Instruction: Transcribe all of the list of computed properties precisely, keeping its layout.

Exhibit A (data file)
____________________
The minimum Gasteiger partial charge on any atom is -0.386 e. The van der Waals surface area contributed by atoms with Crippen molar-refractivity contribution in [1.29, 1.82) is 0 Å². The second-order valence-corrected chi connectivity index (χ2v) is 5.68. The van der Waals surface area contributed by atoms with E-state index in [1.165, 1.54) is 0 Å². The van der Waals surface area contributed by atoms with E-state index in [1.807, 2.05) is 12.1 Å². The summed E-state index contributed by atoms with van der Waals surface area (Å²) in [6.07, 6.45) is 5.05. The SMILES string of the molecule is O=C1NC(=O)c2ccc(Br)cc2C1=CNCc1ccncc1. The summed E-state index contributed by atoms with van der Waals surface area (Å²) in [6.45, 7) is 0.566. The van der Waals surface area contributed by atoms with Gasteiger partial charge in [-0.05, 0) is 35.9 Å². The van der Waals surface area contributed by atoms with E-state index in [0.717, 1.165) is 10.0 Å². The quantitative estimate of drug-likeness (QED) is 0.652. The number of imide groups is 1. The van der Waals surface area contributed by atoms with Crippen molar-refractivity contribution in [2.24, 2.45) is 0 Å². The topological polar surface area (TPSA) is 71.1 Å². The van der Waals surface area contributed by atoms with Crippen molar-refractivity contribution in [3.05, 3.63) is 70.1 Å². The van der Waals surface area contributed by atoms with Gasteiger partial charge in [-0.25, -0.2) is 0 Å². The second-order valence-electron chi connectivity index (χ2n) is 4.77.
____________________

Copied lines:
The minimum Gasteiger partial charge on any atom is -0.386 e. The van der Waals surface area contributed by atoms with Crippen molar-refractivity contribution in [1.29, 1.82) is 0 Å². The second-order valence-corrected chi connectivity index (χ2v) is 5.68. The van der Waals surface area contributed by atoms with E-state index in [1.165, 1.54) is 0 Å². The van der Waals surface area contributed by atoms with E-state index in [1.807, 2.05) is 12.1 Å². The summed E-state index contributed by atoms with van der Waals surface area (Å²) in [6.07, 6.45) is 5.05. The SMILES string of the molecule is O=C1NC(=O)c2ccc(Br)cc2C1=CNCc1ccncc1. The summed E-state index contributed by atoms with van der Waals surface area (Å²) in [6.45, 7) is 0.566. The van der Waals surface area contributed by atoms with Gasteiger partial charge in [-0.05, 0) is 35.9 Å². The van der Waals surface area contributed by atoms with E-state index in [0.717, 1.165) is 10.0 Å². The quantitative estimate of drug-likeness (QED) is 0.652. The number of imide groups is 1. The van der Waals surface area contributed by atoms with Crippen molar-refractivity contribution in [2.24, 2.45) is 0 Å². The topological polar surface area (TPSA) is 71.1 Å². The van der Waals surface area contributed by atoms with Crippen molar-refractivity contribution in [3.05, 3.63) is 70.1 Å². The van der Waals surface area contributed by atoms with Gasteiger partial charge in [-0.25, -0.2) is 0 Å². The second-order valence-electron chi connectivity index (χ2n) is 4.77.